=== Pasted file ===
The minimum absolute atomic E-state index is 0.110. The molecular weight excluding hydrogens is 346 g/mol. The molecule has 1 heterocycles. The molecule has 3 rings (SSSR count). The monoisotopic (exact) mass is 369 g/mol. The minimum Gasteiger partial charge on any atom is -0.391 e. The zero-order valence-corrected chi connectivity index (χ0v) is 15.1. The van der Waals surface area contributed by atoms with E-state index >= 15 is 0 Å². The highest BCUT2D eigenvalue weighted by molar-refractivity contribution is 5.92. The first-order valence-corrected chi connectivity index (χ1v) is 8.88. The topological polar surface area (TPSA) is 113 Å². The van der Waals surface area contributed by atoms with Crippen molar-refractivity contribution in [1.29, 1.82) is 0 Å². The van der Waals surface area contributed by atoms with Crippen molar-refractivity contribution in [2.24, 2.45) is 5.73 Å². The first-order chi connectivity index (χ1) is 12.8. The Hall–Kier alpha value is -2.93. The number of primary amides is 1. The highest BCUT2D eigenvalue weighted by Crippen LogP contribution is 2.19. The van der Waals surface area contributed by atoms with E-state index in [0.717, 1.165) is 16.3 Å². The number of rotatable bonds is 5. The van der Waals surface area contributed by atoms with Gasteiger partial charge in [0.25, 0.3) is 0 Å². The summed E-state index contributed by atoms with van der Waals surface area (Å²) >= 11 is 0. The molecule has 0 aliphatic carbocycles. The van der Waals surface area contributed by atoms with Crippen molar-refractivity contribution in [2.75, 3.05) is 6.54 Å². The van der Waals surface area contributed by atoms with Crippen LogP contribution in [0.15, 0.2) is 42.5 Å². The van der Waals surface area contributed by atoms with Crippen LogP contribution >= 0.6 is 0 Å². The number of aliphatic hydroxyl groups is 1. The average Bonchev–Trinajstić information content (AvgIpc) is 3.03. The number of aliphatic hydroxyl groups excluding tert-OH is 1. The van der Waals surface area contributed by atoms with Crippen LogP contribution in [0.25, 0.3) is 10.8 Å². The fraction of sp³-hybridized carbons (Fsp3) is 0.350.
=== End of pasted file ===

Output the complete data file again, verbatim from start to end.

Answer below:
The minimum absolute atomic E-state index is 0.110. The molecular weight excluding hydrogens is 346 g/mol. The molecule has 1 heterocycles. The molecule has 3 rings (SSSR count). The monoisotopic (exact) mass is 369 g/mol. The minimum Gasteiger partial charge on any atom is -0.391 e. The zero-order valence-corrected chi connectivity index (χ0v) is 15.1. The van der Waals surface area contributed by atoms with E-state index >= 15 is 0 Å². The highest BCUT2D eigenvalue weighted by molar-refractivity contribution is 5.92. The first-order valence-corrected chi connectivity index (χ1v) is 8.88. The topological polar surface area (TPSA) is 113 Å². The van der Waals surface area contributed by atoms with Crippen molar-refractivity contribution in [1.29, 1.82) is 0 Å². The van der Waals surface area contributed by atoms with Crippen molar-refractivity contribution in [2.24, 2.45) is 5.73 Å². The first-order chi connectivity index (χ1) is 12.8. The Hall–Kier alpha value is -2.93. The number of primary amides is 1. The highest BCUT2D eigenvalue weighted by Crippen LogP contribution is 2.19. The van der Waals surface area contributed by atoms with E-state index in [0.717, 1.165) is 16.3 Å². The number of rotatable bonds is 5. The van der Waals surface area contributed by atoms with Gasteiger partial charge in [0.25, 0.3) is 0 Å². The summed E-state index contributed by atoms with van der Waals surface area (Å²) >= 11 is 0. The molecule has 0 aliphatic carbocycles. The van der Waals surface area contributed by atoms with Crippen molar-refractivity contribution in [2.75, 3.05) is 6.54 Å². The van der Waals surface area contributed by atoms with Crippen LogP contribution in [0.15, 0.2) is 42.5 Å². The van der Waals surface area contributed by atoms with Crippen LogP contribution >= 0.6 is 0 Å². The number of aliphatic hydroxyl groups is 1. The average Bonchev–Trinajstić information content (AvgIpc) is 3.03. The number of aliphatic hydroxyl groups excluding tert-OH is 1. The van der Waals surface area contributed by atoms with Crippen LogP contribution in [0.25, 0.3) is 10.8 Å². The fraction of sp³-hybridized carbons (Fsp3) is 0.350.